Appleton's Cyclopedia of American Biography, edited by James
Grant Wilson, John Fiske and Stanley L. Klos. Six volumes, New York: D. Appleton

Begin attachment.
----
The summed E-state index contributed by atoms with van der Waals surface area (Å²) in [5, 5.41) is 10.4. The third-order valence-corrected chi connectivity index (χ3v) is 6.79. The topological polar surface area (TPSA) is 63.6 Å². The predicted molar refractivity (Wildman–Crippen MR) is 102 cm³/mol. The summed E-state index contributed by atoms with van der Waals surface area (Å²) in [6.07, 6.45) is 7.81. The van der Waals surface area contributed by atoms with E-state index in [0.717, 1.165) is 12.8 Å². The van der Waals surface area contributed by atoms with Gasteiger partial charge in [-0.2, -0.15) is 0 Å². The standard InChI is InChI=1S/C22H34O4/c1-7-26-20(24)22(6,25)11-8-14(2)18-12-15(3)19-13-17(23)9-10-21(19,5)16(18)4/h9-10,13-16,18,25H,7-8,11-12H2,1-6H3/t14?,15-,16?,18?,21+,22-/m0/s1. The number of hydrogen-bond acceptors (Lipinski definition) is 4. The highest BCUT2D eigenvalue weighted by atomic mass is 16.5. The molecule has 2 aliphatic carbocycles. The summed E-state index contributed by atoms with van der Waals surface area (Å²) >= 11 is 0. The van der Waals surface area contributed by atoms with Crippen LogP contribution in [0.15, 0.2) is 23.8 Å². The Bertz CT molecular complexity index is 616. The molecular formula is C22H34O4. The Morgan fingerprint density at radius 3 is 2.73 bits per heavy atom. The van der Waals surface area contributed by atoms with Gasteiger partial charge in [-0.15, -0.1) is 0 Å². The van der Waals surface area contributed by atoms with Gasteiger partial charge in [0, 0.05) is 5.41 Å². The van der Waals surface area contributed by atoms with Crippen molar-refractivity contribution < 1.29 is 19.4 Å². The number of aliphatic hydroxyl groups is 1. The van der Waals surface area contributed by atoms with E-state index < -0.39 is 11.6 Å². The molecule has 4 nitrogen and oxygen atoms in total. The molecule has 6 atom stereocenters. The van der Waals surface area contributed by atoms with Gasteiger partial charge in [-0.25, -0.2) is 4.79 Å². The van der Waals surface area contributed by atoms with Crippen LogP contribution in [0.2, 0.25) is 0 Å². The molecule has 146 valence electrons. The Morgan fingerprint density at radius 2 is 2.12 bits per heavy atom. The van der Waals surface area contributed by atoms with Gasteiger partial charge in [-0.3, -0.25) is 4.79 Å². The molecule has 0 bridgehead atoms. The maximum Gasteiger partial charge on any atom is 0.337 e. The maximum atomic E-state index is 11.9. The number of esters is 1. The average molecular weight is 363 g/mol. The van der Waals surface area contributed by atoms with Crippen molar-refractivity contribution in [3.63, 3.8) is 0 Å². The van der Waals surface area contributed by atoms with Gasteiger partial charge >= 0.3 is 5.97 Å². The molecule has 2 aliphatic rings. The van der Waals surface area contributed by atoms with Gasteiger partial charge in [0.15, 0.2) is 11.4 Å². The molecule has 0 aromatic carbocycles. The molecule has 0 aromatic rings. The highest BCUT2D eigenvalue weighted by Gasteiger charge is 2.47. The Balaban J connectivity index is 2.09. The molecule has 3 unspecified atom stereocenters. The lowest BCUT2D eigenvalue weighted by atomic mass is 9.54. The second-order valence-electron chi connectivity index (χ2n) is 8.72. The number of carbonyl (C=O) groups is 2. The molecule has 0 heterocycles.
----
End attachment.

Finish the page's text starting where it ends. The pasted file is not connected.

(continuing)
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MORREY, or MURREY, Humphrey, first mayor of Philadelphia, born in England about 1650; died in Philadelphia, Pennsylvania, in 1716. He was a Quaker, and probably settled first in New York, removing to Philadelphia before 1685, as Robert Turner, in a letter to William Penn, dated at Philadelphia, 3 August, 1685, says of him : "Humphrey Murray from New York has built a large timber house with brick chimnies." During this year he was commissioned a "justice of the peace and of the courts of the county of Philadelphia," in which office he served many years. In 1687, and again in 1690, he was chosen to the assembly, and in the charter of 20 March, 1691, by which Philadelphia was for the first time incorporated into a city, Murray is appointed to be mayor, so that he was the first mayor of Philadelphia. This honor was given to Edward Shippen until 1887, when Boles Penrose and Edward P. Allinson, in their researches incident to the writing of "Philadelphia, a History of Municipal Government," discovered the original charter signed by Thomas Lloyd. In 1693 Murray was one of the judges that became involved in the controversy with George Keith, Thomas Budd, and others, and before whom these, with William Bradford, the printer, were tried. In 1700 he was selected by Penn to be a member of his council, but he does not appear to have served after 1701.
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